Golden Valley High School students started their own peer counseling group called THRIVE that is quickly becoming a model for schools across the Kern High School District looking to reach struggling students.
The project is the brainchild of Golden Valley High School senior Jayden Reyes Sarmiento. She and fellow senior Gerardo Bernal were invited to be student representatives on the school's support team. The idea came up during a discussion in October.
"We were discussing the struggles that students were going through academically and emotionally," Sarmiento said. "I was thinking, 'What would be better than students helping students?' Because we really relate to what they're going through, and we know exactly how their struggles feel."
The Golden Valley administration has not only been supportive of this idea, but they've given students the space to do the work on their own terms, too, Sarmiento said. These students not only came up with the idea but they've executed everything from the weekly meetings with struggling students to the logo on the swag they're beginning to give out to participants. They came up with the name of the group itself, too: THRIVE stands for Timely, Honesty, Respect, Improve, Valued, Engage.
Sarmiento and Bernal began the group, but they also brought in Juan Duran and Manjot Sidhu. All four are involved seniors who know the ropes at Golden Valley and aren't afraid to share their own stories with fellow students.
Every Wednesday the THRIVE team hosts a meeting with a full agenda based on feedback they get from the group. One of the problems that has continued to come up is students struggling with motivation during the era of distance learning.
"They’re feeling unmotivated. They don’t have that social motivation," Sarmiento said. "That's what makes our peer support group so important."
Sarmiento said all the THRIVE leaders are self-motivated, so they shared their own tips and tricks for staying on top of their studies and time management. But they're not afraid to share their own problems, too.
"I can kind of feel more for those students who struggle," Bernal said. "I feel like I can empathize with them. I’ve been in their shoes."
Sarmiento noticed that when leaders share these vulnerable moments, it helps students start to open up about how they're feeling. She's seen some students who began the program closed off and hesitant warm up over time.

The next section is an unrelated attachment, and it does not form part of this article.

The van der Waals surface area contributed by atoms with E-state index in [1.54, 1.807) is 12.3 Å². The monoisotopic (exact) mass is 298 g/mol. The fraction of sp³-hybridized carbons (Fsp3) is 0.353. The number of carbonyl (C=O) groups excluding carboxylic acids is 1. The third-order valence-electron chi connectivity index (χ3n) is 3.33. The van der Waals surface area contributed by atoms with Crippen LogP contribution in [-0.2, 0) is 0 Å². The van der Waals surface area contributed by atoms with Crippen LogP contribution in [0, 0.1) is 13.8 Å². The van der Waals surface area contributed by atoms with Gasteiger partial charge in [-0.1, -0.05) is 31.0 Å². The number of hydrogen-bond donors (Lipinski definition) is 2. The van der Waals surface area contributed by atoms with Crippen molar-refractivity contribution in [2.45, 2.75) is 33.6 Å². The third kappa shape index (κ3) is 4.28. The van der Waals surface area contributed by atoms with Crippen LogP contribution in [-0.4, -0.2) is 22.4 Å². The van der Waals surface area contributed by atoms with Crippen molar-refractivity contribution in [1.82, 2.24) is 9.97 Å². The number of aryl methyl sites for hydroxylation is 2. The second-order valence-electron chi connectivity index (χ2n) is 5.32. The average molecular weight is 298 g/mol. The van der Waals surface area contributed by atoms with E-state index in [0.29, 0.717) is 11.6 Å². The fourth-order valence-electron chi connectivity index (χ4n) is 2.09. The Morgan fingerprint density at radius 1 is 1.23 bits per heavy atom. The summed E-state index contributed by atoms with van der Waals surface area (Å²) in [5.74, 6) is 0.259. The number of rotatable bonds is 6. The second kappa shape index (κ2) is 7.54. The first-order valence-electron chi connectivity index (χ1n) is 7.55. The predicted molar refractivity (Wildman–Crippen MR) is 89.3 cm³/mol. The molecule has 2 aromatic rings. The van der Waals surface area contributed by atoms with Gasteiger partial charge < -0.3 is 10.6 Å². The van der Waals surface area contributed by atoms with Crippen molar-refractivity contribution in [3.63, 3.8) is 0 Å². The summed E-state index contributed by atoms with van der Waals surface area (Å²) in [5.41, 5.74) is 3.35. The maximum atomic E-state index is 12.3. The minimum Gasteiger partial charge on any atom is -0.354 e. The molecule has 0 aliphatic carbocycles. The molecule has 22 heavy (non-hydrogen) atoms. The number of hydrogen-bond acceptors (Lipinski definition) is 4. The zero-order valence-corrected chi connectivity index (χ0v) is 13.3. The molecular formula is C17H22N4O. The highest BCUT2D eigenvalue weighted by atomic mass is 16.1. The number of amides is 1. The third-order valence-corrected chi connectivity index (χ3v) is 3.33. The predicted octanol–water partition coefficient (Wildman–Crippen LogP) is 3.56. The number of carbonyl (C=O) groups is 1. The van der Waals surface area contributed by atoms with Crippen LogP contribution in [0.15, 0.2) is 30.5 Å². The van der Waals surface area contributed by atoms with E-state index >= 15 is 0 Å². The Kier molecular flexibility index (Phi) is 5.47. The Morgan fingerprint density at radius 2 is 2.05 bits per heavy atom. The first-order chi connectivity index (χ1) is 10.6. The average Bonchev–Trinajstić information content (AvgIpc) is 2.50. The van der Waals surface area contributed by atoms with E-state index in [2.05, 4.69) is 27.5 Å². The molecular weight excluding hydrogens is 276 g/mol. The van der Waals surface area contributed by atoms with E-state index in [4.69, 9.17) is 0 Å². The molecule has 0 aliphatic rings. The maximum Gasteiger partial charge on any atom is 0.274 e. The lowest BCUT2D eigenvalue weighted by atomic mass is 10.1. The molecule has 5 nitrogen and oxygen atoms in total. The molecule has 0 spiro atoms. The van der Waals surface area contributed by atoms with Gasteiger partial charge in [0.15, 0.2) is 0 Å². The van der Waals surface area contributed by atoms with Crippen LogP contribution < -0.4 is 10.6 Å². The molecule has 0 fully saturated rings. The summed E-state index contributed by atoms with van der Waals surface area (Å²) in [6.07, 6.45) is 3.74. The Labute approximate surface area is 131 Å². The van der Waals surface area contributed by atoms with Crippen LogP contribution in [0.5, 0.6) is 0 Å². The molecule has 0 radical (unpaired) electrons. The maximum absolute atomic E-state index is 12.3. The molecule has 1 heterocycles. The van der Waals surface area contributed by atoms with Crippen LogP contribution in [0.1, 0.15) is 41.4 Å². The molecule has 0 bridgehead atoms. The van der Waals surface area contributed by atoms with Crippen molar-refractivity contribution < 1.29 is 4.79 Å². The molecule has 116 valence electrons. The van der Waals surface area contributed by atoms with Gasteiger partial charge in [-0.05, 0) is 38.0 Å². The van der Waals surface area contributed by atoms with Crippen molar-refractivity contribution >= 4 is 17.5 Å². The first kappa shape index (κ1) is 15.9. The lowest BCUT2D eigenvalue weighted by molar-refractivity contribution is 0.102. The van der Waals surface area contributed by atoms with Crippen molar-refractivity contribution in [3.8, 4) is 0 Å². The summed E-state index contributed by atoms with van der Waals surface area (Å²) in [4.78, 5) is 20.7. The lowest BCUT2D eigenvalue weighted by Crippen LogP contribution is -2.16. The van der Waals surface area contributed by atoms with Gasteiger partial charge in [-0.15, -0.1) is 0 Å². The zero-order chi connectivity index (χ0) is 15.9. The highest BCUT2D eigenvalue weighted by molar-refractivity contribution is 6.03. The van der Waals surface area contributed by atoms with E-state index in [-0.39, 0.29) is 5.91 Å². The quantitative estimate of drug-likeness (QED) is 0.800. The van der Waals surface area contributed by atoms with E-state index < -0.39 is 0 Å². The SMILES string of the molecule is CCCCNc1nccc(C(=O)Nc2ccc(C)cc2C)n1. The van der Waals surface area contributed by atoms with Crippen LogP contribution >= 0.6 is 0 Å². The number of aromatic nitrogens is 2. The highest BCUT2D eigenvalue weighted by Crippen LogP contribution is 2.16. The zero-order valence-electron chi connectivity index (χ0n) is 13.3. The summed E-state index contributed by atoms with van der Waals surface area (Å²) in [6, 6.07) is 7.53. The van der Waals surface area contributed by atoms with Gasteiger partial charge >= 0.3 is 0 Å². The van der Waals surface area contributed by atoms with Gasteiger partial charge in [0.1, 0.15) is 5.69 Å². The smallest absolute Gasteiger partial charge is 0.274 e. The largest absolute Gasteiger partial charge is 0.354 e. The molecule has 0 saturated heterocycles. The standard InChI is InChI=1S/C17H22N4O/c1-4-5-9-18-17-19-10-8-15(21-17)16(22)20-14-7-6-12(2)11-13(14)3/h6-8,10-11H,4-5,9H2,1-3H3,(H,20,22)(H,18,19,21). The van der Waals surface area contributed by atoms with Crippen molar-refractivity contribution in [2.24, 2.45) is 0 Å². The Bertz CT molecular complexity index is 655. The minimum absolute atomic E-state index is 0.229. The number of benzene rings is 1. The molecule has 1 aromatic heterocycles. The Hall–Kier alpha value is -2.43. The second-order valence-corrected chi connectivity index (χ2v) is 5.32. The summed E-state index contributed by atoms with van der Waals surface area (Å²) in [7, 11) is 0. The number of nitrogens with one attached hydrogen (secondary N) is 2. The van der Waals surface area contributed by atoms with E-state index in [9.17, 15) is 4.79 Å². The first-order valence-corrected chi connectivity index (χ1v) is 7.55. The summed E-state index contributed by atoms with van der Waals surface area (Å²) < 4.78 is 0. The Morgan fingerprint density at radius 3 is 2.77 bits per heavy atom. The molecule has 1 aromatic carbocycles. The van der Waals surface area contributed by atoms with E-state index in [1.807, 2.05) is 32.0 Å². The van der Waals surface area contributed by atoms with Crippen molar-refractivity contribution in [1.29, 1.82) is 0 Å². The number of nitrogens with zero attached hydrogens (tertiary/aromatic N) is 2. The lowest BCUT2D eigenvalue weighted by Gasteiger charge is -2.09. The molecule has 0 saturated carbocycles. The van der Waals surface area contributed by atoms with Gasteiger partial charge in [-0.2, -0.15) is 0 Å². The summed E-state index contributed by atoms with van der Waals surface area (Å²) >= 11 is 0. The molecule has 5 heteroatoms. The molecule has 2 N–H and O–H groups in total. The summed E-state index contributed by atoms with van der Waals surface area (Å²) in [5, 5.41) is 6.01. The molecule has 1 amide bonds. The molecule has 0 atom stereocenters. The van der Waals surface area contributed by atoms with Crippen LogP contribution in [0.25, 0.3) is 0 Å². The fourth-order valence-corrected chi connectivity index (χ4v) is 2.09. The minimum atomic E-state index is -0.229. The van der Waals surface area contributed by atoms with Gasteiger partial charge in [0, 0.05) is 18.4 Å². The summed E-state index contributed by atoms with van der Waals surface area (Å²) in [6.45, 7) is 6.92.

"A lot of them keep those feelings inside," she said. "People have a place to let it out."
One student in particular has grown a lot in a short period of time — and his grades have gone up, too.
"He reaches out to me personally," she said. "He was really an inspiration to me to keep going."
The group is small, but it has had a ripple effect on teachers and staff, who find themselves taking that extra step to reach out to students who might seem disengaged.
"They inspire us as educators to be better," said Kyle Wylie, assistant principal at Golden Valley.
He and other staff members, which include a social worker, interventionist and two deans, serve as THRIVE's guides. They are part of the school's network that refer students to THRIVE. They also check in with THRIVE's student leaders on Mondays.
"They need to focus and reflect," Wylie said. "They need an outlet themselves."
Wylie notes that they also monitor meetings just in case any of the students bring up anything serious, such as abuse or harm, that might require adult intervention.
The group is still small at this point — there are three to five participants in a meeting at a time — but its impact is spreading. Students on campus have heard about the group, and some are interested in getting help, but many others want to become leaders and help out their struggling peers, Sarmiento said.
It goes beyond Golden Valley, too. Sarmiento and Bernal have been tapped to speak at the district office, and many other schools in the districts have been asking them how to start their own THRIVE groups on campus. Wylie said eight schools are interested so far.
"We hope to see this type of program expand to other schools not just in Bakersfield but outside Kern County," Bernal said. "That's what we'd like to see long-term."